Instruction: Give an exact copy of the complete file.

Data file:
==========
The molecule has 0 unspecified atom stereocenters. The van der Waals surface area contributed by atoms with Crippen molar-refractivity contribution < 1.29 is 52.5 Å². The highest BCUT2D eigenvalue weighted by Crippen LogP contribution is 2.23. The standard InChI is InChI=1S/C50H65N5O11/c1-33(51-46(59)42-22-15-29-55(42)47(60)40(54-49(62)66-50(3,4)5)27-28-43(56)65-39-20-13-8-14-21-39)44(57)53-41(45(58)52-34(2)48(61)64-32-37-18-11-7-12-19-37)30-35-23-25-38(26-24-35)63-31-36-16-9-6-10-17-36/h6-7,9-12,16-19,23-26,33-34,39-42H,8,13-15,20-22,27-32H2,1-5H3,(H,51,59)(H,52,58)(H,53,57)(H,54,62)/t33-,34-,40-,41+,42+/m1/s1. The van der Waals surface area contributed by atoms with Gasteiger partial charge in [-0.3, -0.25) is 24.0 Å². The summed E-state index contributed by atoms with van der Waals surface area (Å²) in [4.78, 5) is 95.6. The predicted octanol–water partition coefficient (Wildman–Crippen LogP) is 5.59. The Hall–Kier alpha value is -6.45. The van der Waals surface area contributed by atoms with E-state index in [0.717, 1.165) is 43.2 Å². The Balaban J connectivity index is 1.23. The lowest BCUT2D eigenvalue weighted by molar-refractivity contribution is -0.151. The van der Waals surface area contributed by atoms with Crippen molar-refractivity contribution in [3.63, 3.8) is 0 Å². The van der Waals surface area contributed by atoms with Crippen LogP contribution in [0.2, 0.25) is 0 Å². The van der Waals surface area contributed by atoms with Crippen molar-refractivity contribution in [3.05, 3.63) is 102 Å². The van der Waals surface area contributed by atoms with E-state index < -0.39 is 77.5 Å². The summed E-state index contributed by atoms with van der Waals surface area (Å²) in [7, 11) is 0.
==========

The molecule has 0 unspecified atom stereocenters. The van der Waals surface area contributed by atoms with Crippen molar-refractivity contribution < 1.29 is 52.5 Å². The highest BCUT2D eigenvalue weighted by Crippen LogP contribution is 2.23. The standard InChI is InChI=1S/C50H65N5O11/c1-33(51-46(59)42-22-15-29-55(42)47(60)40(54-49(62)66-50(3,4)5)27-28-43(56)65-39-20-13-8-14-21-39)44(57)53-41(45(58)52-34(2)48(61)64-32-37-18-11-7-12-19-37)30-35-23-25-38(26-24-35)63-31-36-16-9-6-10-17-36/h6-7,9-12,16-19,23-26,33-34,39-42H,8,13-15,20-22,27-32H2,1-5H3,(H,51,59)(H,52,58)(H,53,57)(H,54,62)/t33-,34-,40-,41+,42+/m1/s1. The van der Waals surface area contributed by atoms with Gasteiger partial charge in [-0.3, -0.25) is 24.0 Å². The summed E-state index contributed by atoms with van der Waals surface area (Å²) in [4.78, 5) is 95.6. The predicted octanol–water partition coefficient (Wildman–Crippen LogP) is 5.59. The Hall–Kier alpha value is -6.45. The van der Waals surface area contributed by atoms with E-state index in [0.717, 1.165) is 43.2 Å². The Balaban J connectivity index is 1.23. The lowest BCUT2D eigenvalue weighted by molar-refractivity contribution is -0.151. The van der Waals surface area contributed by atoms with Crippen molar-refractivity contribution in [3.63, 3.8) is 0 Å². The van der Waals surface area contributed by atoms with Crippen LogP contribution in [0.2, 0.25) is 0 Å². The van der Waals surface area contributed by atoms with Crippen molar-refractivity contribution in [3.05, 3.63) is 102 Å². The van der Waals surface area contributed by atoms with E-state index < -0.39 is 77.5 Å². The summed E-state index contributed by atoms with van der Waals surface area (Å²) in [7, 11) is 0.